Lonza keeps Chinese plants on 'holiday' as coronavirus builds momentum

Screens warning about a new coronavirus are seen in a subway train in Seoul, South Korea
The coronavirus outbreak in China has led CDMO Lonza to halt production at plants in the country. (Photo by AP Photo/Ahn Young-joon via Newscred)

Swiss CDMO Lonza is extending the Chinese New Year break at its four plants in China, but not to celebrate. The unplanned extension is a precaution as coronavirus continues to spread rapidly through the country. 

The company is also imposing restrictions on travel to, from and within the country and requiring a two-week in-home quarantine on employees traveling from China to make sure there is no spread of the virus.

“As a responsible employer, we have taken measures to protect our employees and any third parties visiting our sites in China,” Lonza said.

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Lonza said today it has halted operations at a plant in Nansha, Guangdong that makes small molecule APIs and niacin; a plant in Suzhou, Jiangsu that makes drug capsules and microbial control solutions; and its biologics plant Guangzhou, Guangdong that is under construction so not operational.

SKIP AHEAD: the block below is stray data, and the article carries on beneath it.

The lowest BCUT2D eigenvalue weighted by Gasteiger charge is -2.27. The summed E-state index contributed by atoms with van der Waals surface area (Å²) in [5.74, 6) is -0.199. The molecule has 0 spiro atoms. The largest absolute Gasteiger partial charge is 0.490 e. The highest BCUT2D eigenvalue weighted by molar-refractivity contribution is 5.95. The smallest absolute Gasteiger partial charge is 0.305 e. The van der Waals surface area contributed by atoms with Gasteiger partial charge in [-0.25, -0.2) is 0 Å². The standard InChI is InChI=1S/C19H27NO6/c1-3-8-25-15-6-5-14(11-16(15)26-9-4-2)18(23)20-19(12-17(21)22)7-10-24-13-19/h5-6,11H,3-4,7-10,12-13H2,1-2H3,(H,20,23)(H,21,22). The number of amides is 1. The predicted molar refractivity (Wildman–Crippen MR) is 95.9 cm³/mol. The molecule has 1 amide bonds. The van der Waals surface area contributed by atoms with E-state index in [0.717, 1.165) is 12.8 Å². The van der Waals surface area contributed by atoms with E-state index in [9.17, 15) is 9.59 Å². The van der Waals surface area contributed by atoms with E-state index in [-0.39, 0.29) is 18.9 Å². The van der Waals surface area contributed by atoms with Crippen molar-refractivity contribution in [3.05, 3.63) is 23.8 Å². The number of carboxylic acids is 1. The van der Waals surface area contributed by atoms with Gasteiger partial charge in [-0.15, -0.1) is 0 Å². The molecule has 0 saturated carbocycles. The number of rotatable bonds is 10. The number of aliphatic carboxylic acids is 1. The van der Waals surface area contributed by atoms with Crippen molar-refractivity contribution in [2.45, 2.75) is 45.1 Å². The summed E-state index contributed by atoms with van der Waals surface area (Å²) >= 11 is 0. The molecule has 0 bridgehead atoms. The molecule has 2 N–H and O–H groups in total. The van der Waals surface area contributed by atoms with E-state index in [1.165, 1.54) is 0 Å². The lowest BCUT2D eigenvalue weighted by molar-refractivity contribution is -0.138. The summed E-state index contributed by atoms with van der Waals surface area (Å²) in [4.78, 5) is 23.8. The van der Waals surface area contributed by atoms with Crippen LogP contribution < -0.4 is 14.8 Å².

It has no production facilities in the Hubei Province where the outbreak was first discovered, it said but is taking the steps as a precaution. It said most of the plants have decided to extend the holiday into this week as authorities monitor the outbreak. 

The extended closure so far has resulted in only limited disruption of supplies, the CDMO said, but it is “assessing the impact” of potential delays to raw materials and finished products as the outbreak's effects continue.  

RELATED: WuXi Biologics says coronavirus will not halt flow of critical drugs

Lonza's announcement follows that of Chinese CDMO WuXi Biologics which last week assured clients and the public that the spread of the virus would not affect its drug production schedule. As of a week ago, it said it is “working vigilantly to execute our Business Continuity Plan to mitigate any potential risk” and to ensure its products are unaffected by the outbreak. 

Big Pharma players like Pfizer and Roche say they are not exclusively dependent on any supplies from China but there are some areas of concern for U.S. patients. China manufactures an estimated 97% of the country’s antibiotics and many of the APIs used by drugmakers. While no serious supply issues have surfaced, the virus continues to spread and seems to be picking up momentum according to Chinese statistics.

The China National Health Commission reported that through yesterday, confirmed cases have grown more than 3,000 to 20,438 and that there were another 64 deaths, bringing the fatality number to 425. 

The infections also are growing globally as countries take measures to try to shield themselves. The U.S., Australia, Singapore, New Zealand and Vietnam are not allowing non-residents who have been to China recently to enter their countries. The U.S. has seen nearly a dozen confirmed cases and reported its first person-to-person transmission inside the country.

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